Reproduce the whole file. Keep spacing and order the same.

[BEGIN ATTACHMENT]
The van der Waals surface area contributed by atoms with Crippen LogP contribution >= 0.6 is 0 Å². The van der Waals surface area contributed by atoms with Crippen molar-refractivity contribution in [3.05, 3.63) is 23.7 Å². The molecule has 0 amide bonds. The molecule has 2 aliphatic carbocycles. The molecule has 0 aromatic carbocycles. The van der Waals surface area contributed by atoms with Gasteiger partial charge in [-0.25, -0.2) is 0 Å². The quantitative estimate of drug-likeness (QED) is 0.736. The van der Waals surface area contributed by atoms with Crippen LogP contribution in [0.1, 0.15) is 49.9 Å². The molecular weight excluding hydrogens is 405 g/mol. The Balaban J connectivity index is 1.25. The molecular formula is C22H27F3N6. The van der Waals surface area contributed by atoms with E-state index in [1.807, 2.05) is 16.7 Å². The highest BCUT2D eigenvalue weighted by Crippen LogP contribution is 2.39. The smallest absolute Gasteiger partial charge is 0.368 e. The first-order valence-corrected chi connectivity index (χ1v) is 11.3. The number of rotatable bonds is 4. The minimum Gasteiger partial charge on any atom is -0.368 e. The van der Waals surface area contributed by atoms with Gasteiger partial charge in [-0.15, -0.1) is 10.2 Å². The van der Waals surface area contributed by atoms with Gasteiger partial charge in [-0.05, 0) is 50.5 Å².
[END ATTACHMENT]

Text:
The van der Waals surface area contributed by atoms with Crippen LogP contribution >= 0.6 is 0 Å². The van der Waals surface area contributed by atoms with Crippen molar-refractivity contribution in [3.05, 3.63) is 23.7 Å². The molecule has 0 amide bonds. The molecule has 2 aliphatic carbocycles. The molecule has 0 aromatic carbocycles. The van der Waals surface area contributed by atoms with Gasteiger partial charge in [-0.25, -0.2) is 0 Å². The quantitative estimate of drug-likeness (QED) is 0.736. The van der Waals surface area contributed by atoms with Crippen LogP contribution in [0.1, 0.15) is 49.9 Å². The molecular weight excluding hydrogens is 405 g/mol. The Balaban J connectivity index is 1.25. The molecular formula is C22H27F3N6. The van der Waals surface area contributed by atoms with E-state index in [1.807, 2.05) is 16.7 Å². The highest BCUT2D eigenvalue weighted by Crippen LogP contribution is 2.39. The smallest absolute Gasteiger partial charge is 0.368 e. The first-order valence-corrected chi connectivity index (χ1v) is 11.3. The number of rotatable bonds is 4. The minimum Gasteiger partial charge on any atom is -0.368 e. The van der Waals surface area contributed by atoms with Gasteiger partial charge in [-0.15, -0.1) is 10.2 Å². The van der Waals surface area contributed by atoms with Gasteiger partial charge in [-0.05, 0) is 50.5 Å².